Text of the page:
Greenland Eyes

The Greenland Eyes film festival is running in Berlin at the moment. I think this is the first festival in Germany with only films that are somehow related to Greenland. We have Henrik Fleischer and his wife staying with us, he grew up on Greenland although he currently lives in Denmark. They had an eventful trip down here.

Hendrik normally works as an editor, but was roped in to do the subtitles on the first film we saw this evening. The translator quit after three weeks, he managed to find a stewardess who did a translation in-flight for him, he spent the last three days non-stop fitting the subtitles in and rendering. The film itself is an adventure, as the young filmmaker who made this first Greenland feature film had deleted it from his hard drive in order to make room for his next project. Luckily, someone had ripped the film at some point, so there was a digital copy to work on. But the film wouldn't render properly and wasn't done when it was time to go, so Hendrik just picked up his iMac (the computer in a big screen), stuffed it in a bag and got on a train. There was an accident along the way, so they just showed up in time for a cup of coffee before heading out to see if they could get the film rendered and projected. They made it.

"Tikeq, qiterleq, mikileraq eqeqqqq" (Forefinger, Middle finger, Ring Finger, Little Finger) by Ujarneq Fleischer (2008) is a story about four teenage boys who want to be the coolest kids around. They are goofy and aggressive and full of testosterone when they suddenly meet a stranger who starts them on a hunt for the ultimate coolness, being a Master of Power. This involves looking for breadboxes in the mountains, swimming in the icy cold Atlantic, and speaking to a girl.

The sweetest line in this no-budget production: Love is harder than mathematics! When all the challanges have been met, they discover the reality ob being an adult - you don't have to be cool any more. Life as an adult is about love, faith, and respect for other people.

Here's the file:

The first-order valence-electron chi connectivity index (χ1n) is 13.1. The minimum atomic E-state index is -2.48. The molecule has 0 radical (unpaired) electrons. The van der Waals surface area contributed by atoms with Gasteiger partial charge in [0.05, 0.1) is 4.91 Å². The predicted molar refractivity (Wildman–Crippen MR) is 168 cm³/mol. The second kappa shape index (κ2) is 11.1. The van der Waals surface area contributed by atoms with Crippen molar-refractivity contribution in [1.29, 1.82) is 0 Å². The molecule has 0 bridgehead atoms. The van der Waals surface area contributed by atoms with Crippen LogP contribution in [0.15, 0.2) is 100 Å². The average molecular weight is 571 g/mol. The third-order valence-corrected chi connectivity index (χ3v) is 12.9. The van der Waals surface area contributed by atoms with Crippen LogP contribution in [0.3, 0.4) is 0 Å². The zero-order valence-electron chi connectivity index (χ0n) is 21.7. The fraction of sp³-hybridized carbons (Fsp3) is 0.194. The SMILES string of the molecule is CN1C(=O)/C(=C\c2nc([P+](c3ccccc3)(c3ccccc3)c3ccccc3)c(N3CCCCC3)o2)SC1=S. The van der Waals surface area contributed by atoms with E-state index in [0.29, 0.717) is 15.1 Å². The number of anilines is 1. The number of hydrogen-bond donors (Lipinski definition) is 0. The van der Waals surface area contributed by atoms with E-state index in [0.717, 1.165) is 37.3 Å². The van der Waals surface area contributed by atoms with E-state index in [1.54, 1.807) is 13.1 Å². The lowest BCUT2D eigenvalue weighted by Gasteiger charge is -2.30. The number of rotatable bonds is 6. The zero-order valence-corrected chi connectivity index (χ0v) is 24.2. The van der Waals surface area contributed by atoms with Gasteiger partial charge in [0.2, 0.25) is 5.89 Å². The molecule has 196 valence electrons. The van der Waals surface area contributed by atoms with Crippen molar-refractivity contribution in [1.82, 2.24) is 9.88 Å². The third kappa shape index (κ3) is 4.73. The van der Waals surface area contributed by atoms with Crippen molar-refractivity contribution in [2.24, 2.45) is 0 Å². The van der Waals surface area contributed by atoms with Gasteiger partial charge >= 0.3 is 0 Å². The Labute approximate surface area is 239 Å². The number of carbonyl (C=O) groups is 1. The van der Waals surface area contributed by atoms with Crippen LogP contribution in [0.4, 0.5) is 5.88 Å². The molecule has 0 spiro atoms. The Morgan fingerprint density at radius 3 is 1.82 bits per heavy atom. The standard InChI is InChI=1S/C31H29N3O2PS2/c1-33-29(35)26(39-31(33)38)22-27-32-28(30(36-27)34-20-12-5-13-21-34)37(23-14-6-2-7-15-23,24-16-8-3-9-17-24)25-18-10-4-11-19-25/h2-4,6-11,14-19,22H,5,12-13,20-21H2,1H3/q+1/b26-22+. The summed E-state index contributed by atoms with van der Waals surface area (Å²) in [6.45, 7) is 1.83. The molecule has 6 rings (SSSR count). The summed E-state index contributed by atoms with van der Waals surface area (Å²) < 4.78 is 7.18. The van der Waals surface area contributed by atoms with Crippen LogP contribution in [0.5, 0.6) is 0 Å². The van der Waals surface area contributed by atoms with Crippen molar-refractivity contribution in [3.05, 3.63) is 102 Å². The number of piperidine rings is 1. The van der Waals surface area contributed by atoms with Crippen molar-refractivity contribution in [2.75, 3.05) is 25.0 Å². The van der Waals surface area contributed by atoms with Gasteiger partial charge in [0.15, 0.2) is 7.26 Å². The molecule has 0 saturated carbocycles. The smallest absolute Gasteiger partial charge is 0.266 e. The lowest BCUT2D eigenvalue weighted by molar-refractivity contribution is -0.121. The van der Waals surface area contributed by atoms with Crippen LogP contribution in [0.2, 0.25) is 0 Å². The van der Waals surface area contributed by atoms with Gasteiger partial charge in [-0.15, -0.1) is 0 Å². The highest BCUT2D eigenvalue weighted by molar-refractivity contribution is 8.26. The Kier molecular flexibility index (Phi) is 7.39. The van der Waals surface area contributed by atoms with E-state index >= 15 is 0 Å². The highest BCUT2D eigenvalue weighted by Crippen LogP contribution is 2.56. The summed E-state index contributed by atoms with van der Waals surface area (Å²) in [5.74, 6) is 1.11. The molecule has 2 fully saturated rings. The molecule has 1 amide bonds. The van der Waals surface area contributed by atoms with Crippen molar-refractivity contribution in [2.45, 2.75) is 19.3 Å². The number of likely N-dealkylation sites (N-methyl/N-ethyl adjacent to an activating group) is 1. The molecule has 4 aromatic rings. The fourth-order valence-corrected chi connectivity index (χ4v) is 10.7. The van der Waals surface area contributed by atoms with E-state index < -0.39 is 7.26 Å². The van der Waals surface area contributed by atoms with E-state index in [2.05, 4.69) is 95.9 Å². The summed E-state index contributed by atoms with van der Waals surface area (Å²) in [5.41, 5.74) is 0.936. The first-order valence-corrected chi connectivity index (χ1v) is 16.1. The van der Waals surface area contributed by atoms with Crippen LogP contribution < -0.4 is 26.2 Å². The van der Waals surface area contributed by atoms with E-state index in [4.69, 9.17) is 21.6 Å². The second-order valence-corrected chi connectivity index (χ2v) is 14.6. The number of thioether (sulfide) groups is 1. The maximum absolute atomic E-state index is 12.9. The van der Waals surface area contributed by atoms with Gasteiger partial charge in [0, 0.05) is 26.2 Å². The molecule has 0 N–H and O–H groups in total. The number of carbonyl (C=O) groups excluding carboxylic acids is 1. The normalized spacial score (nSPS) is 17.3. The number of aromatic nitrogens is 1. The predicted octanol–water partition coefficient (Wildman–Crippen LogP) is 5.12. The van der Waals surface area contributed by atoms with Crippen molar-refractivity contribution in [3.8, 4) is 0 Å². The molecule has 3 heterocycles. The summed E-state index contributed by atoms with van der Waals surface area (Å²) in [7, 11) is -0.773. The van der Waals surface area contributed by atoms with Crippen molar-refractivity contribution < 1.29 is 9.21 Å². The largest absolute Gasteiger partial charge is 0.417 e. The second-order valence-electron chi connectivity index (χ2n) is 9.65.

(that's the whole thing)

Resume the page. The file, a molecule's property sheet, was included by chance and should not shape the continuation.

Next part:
The second film of the evening was a German silent production from 1918, Das Eskimobaby, (The Eskimo Baby,  Heinz Schall) with the divine Asta Nielsen playing Ivigtut, a Greenlandic woman brought home by Knud Prätorius, a  Danish Greenland researcher. This is a story about stereotypes - and crossing boundaries. Ivigtut, the uncivilized woman who wears pants, is brought home to Berlin (filmed in Templehofin 1916). She doesn't know how to shake hands, how to eat properly, how to sleep in a bed - and since she can't speak anything but Greenlandic, she can only communicate with Knud in words. And they kiss by rubbing noses, something that Western culture has interpreted into a non-erotic Inuit greeting.

She is presented at the university, looked at, prodded - and prods back, grabbing the esteemed honored professors by the beard or ruffling their balding hair just as they are touching her beads and strange hairdo (I found one picture on Flickr, but it is all rights reserved). Her adventures into a department store and attempts to dress as a lady are pure slapstick.

The evening was so special because after an introduction by Prof. Dr. Stephan M. Schröder of the University of Cologne, Eunice Martins accompanied the entire film with marvelous music on a grand piano. She had no score, but just played, facing the screen, and it fit perfectly.

Nanoq Beer of Greenland passed out free beer at the festival, Mammut pale ale, clocking in at 7.6% alcohol. I didn't know they had breweries on Greenland, I thought everything came from Denmark, but this beer appears to be brewed with "pristine clear Greenland water" since 2011. Of course, there were never any mammoths in Greenland, but they go nicely with the cut out of the polar bear on the label. I liked it, but then, I'm not really a beer drinker because I also like Swedish lättöl...

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